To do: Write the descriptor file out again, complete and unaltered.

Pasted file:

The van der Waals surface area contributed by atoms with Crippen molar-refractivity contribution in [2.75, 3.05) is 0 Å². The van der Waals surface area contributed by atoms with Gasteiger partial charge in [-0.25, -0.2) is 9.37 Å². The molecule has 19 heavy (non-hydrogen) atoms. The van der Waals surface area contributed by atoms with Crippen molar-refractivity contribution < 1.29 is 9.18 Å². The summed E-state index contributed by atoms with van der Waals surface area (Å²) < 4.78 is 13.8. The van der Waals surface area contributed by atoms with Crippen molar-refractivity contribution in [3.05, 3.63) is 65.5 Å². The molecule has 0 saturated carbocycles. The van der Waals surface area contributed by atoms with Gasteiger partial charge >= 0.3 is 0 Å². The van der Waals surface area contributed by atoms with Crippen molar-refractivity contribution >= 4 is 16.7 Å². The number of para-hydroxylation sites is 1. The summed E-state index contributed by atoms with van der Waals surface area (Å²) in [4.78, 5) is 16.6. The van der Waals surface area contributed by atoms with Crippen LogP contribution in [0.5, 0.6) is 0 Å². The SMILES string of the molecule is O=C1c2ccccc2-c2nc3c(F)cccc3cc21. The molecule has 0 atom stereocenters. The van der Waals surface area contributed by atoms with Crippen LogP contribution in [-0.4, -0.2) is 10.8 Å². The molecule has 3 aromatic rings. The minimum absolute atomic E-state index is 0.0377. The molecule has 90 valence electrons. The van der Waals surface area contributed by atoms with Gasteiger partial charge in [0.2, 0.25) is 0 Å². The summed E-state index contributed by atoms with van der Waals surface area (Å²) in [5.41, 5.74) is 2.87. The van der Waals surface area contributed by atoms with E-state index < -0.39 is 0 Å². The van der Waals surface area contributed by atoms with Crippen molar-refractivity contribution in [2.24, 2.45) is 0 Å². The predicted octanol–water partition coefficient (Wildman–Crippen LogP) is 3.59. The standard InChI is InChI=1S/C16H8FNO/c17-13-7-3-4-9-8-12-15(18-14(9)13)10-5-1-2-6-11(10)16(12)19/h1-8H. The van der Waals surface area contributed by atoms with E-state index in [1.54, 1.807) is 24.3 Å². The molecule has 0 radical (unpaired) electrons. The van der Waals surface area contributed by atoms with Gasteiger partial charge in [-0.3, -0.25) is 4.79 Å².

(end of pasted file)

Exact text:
The van der Waals surface area contributed by atoms with Crippen molar-refractivity contribution in [2.75, 3.05) is 0 Å². The van der Waals surface area contributed by atoms with Gasteiger partial charge in [-0.25, -0.2) is 9.37 Å². The molecule has 19 heavy (non-hydrogen) atoms. The van der Waals surface area contributed by atoms with Crippen molar-refractivity contribution < 1.29 is 9.18 Å². The summed E-state index contributed by atoms with van der Waals surface area (Å²) < 4.78 is 13.8. The van der Waals surface area contributed by atoms with Crippen molar-refractivity contribution in [3.05, 3.63) is 65.5 Å². The molecule has 0 saturated carbocycles. The van der Waals surface area contributed by atoms with Gasteiger partial charge >= 0.3 is 0 Å². The van der Waals surface area contributed by atoms with Crippen molar-refractivity contribution >= 4 is 16.7 Å². The number of para-hydroxylation sites is 1. The summed E-state index contributed by atoms with van der Waals surface area (Å²) in [4.78, 5) is 16.6. The van der Waals surface area contributed by atoms with Crippen LogP contribution in [0.5, 0.6) is 0 Å². The SMILES string of the molecule is O=C1c2ccccc2-c2nc3c(F)cccc3cc21. The molecule has 0 atom stereocenters. The van der Waals surface area contributed by atoms with Crippen LogP contribution in [-0.4, -0.2) is 10.8 Å². The molecule has 3 aromatic rings. The minimum absolute atomic E-state index is 0.0377. The molecule has 90 valence electrons. The van der Waals surface area contributed by atoms with Gasteiger partial charge in [0.2, 0.25) is 0 Å². The summed E-state index contributed by atoms with van der Waals surface area (Å²) in [5.41, 5.74) is 2.87. The van der Waals surface area contributed by atoms with E-state index < -0.39 is 0 Å². The van der Waals surface area contributed by atoms with Crippen molar-refractivity contribution in [2.24, 2.45) is 0 Å². The predicted octanol–water partition coefficient (Wildman–Crippen LogP) is 3.59. The standard InChI is InChI=1S/C16H8FNO/c17-13-7-3-4-9-8-12-15(18-14(9)13)10-5-1-2-6-11(10)16(12)19/h1-8H. The van der Waals surface area contributed by atoms with E-state index in [1.54, 1.807) is 24.3 Å². The molecule has 0 radical (unpaired) electrons. The van der Waals surface area contributed by atoms with Gasteiger partial charge in [-0.3, -0.25) is 4.79 Å².